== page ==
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Lewy body dementia (LBD)
Lewy body dementia (LBD) is one of the most common types of progressive dementia. LBD usually occurs sporadically, in people with no known family history of the disease. However, rare familial cases have occasionally been reported.
In LBD, cells die in the brain's cortex, or outer layer, and in a part of the mid-brain called the substantia nigra. Many of the remaining nerve cells in the substantia nigra contain abnormal structures called Lewy bodies that are the hallmark of the disease. Lewy bodies may also appear in the brain's cortex, or outer layer. Lewy bodies contain a protein called alpha-synuclein that has been linked to Parkinson's disease and several other disorders. Researchers, who sometimes refer to these disorders collectively as "synucleinopathies," do not yet know why this protein accumulates inside nerve cells in LBD.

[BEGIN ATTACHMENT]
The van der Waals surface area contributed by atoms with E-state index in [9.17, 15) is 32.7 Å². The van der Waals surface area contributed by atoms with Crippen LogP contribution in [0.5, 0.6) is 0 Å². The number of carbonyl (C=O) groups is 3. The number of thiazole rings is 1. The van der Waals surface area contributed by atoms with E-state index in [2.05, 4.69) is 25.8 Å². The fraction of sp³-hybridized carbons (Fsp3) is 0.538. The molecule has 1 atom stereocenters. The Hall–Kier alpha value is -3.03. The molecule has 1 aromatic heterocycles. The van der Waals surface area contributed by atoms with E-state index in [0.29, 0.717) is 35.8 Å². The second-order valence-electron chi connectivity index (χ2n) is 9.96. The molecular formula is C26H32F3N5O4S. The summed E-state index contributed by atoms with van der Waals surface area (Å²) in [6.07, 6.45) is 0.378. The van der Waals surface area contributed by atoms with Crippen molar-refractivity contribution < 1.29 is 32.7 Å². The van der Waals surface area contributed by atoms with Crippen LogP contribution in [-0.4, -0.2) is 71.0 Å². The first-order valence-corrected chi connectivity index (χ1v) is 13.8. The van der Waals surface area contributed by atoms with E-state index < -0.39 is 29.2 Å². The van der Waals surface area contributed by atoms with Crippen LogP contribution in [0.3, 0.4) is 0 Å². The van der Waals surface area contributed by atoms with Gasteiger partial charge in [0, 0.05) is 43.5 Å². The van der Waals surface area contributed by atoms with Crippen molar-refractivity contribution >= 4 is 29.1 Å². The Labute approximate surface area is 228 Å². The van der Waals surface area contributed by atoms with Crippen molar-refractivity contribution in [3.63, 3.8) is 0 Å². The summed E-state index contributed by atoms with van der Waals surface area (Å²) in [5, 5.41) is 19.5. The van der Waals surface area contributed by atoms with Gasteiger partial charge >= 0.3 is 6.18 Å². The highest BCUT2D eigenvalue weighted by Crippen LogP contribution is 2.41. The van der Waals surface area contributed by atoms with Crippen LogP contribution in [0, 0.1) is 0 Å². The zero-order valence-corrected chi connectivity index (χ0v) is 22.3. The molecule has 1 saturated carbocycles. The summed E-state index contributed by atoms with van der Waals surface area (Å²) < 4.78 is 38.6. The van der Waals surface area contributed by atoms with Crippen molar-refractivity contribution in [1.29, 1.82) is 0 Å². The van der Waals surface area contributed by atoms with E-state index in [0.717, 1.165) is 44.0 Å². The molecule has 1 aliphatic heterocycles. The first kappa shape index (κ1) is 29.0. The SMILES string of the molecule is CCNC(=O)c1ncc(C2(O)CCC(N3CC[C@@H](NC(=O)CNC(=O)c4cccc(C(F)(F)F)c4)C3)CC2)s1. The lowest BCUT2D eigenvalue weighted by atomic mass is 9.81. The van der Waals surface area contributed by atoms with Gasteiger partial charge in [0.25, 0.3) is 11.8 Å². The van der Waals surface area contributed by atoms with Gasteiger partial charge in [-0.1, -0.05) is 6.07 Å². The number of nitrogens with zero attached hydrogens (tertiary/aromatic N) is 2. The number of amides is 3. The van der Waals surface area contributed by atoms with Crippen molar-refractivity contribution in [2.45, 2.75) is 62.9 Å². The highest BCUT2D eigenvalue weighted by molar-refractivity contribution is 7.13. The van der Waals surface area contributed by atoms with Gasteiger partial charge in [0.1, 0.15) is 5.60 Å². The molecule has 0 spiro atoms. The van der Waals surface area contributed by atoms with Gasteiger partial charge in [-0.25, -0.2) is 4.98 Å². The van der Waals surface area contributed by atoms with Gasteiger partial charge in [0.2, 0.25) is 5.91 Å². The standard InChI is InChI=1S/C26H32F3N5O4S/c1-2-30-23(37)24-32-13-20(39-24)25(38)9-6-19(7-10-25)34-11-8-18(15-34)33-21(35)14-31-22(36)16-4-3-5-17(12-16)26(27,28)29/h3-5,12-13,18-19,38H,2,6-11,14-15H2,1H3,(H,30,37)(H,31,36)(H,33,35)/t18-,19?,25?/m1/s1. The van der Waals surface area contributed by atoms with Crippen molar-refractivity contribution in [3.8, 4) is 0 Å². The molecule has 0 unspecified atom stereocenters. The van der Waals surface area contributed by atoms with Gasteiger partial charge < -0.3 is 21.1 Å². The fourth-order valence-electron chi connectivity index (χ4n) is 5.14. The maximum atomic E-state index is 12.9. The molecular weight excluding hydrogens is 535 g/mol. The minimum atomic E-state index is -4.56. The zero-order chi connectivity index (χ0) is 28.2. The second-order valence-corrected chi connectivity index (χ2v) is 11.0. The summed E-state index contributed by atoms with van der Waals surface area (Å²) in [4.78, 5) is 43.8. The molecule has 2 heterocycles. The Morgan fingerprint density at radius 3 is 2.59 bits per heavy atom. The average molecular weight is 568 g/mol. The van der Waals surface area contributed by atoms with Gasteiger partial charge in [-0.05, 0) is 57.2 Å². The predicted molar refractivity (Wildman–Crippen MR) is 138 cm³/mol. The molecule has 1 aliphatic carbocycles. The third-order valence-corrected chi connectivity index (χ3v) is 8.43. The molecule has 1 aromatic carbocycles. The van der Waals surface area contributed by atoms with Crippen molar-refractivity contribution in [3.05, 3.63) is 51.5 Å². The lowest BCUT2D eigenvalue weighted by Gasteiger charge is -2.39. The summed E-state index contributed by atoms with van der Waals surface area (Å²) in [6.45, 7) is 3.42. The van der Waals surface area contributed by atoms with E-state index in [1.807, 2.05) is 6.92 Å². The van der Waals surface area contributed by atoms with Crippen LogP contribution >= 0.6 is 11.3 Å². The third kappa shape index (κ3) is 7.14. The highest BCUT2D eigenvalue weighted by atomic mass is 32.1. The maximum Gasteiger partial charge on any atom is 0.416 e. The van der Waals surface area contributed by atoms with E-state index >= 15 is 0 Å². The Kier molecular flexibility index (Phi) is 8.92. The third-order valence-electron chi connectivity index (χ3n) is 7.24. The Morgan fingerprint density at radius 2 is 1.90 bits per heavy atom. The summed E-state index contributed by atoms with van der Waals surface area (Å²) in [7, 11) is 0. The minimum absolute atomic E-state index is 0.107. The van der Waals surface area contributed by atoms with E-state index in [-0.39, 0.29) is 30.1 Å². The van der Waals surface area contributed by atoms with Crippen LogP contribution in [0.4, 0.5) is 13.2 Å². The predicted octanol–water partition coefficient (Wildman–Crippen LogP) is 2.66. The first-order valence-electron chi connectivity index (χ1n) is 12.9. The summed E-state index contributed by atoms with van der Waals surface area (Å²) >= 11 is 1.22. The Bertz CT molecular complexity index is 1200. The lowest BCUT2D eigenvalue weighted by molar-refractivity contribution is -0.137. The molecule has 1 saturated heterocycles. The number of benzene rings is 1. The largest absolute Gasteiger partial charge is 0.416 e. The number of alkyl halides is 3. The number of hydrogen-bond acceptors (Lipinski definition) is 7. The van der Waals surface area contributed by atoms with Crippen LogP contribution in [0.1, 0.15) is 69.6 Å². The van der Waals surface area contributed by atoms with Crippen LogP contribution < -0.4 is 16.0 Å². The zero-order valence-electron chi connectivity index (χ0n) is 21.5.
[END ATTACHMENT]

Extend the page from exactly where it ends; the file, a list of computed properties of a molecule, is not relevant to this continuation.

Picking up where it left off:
The symptoms of LBD overlap with AD in many ways, and may include memory impairment, poor judgment, and confusion. However, LBD typically also includes visual hallucinations, parkinsonian symptoms such as a shuffling gait and flexed posture, and day-to-day fluctuations in the severity of symptoms. Patients with LBD live an average of 7 years after symptoms begin.
There is no cure for LBD, and treatments are aimed at controlling the parkinsonian and psychiatric symptoms of the disorder. Patients sometimes respond dramatically to treatment with antiparkinsonian drugs and/or cholinesterase inhibitors, such as those used for AD. Some studies indicate that neuroleptic drugs, such as clozapine and olanzapine, also can reduce the psychiatric symptoms of this disease. But neuroleptic drugs may cause severe adverse reactions, so other therapies should be tried first and patients using these drugs should be closely monitored.
Lewy bodies are often found in the brains of people with Parkinson's and AD. These findings suggest that either LBD is related to these other causes of dementia or that the diseases sometimes coexist in the same person.
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